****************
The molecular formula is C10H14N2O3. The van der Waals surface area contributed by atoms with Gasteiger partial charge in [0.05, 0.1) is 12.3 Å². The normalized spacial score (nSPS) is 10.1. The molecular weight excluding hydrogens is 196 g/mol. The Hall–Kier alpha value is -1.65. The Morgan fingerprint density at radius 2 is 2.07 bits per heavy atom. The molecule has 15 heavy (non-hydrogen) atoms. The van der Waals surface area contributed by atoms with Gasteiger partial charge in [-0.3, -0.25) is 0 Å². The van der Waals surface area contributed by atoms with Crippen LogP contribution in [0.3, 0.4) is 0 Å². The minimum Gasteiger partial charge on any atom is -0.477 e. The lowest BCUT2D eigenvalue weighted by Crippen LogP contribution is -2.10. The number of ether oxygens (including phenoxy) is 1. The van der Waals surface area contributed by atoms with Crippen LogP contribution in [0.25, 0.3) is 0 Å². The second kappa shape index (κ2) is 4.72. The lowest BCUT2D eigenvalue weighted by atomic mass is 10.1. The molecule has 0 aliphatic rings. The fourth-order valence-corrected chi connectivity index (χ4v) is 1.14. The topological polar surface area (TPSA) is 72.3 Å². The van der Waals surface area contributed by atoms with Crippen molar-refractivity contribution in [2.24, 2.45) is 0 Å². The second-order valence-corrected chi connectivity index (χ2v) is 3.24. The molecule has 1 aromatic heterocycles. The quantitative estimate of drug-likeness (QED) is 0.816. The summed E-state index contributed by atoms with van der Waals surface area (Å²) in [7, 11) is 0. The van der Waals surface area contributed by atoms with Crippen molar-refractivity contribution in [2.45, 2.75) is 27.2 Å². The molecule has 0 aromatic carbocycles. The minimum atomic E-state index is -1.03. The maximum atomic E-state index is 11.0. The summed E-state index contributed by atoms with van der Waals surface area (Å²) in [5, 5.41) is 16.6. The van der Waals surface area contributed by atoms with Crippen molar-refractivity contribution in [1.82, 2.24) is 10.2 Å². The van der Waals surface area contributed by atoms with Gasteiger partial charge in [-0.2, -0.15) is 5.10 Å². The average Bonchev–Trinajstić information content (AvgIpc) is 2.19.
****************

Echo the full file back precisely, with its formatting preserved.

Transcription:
The molecular formula is C10H14N2O3. The van der Waals surface area contributed by atoms with Gasteiger partial charge in [0.05, 0.1) is 12.3 Å². The normalized spacial score (nSPS) is 10.1. The molecular weight excluding hydrogens is 196 g/mol. The Hall–Kier alpha value is -1.65. The Morgan fingerprint density at radius 2 is 2.07 bits per heavy atom. The molecule has 15 heavy (non-hydrogen) atoms. The van der Waals surface area contributed by atoms with Gasteiger partial charge in [-0.3, -0.25) is 0 Å². The van der Waals surface area contributed by atoms with Crippen LogP contribution in [0.3, 0.4) is 0 Å². The minimum Gasteiger partial charge on any atom is -0.477 e. The lowest BCUT2D eigenvalue weighted by Crippen LogP contribution is -2.10. The number of ether oxygens (including phenoxy) is 1. The van der Waals surface area contributed by atoms with Crippen LogP contribution in [0.25, 0.3) is 0 Å². The second kappa shape index (κ2) is 4.72. The lowest BCUT2D eigenvalue weighted by atomic mass is 10.1. The molecule has 0 aliphatic rings. The fourth-order valence-corrected chi connectivity index (χ4v) is 1.14. The topological polar surface area (TPSA) is 72.3 Å². The van der Waals surface area contributed by atoms with Crippen molar-refractivity contribution in [2.24, 2.45) is 0 Å². The second-order valence-corrected chi connectivity index (χ2v) is 3.24. The molecule has 1 aromatic heterocycles. The quantitative estimate of drug-likeness (QED) is 0.816. The summed E-state index contributed by atoms with van der Waals surface area (Å²) in [7, 11) is 0. The van der Waals surface area contributed by atoms with Crippen molar-refractivity contribution in [2.45, 2.75) is 27.2 Å². The molecule has 0 aromatic carbocycles. The minimum atomic E-state index is -1.03. The maximum atomic E-state index is 11.0. The summed E-state index contributed by atoms with van der Waals surface area (Å²) in [5, 5.41) is 16.6. The van der Waals surface area contributed by atoms with Crippen molar-refractivity contribution in [1.82, 2.24) is 10.2 Å². The van der Waals surface area contributed by atoms with Gasteiger partial charge in [-0.2, -0.15) is 5.10 Å². The average Bonchev–Trinajstić information content (AvgIpc) is 2.19.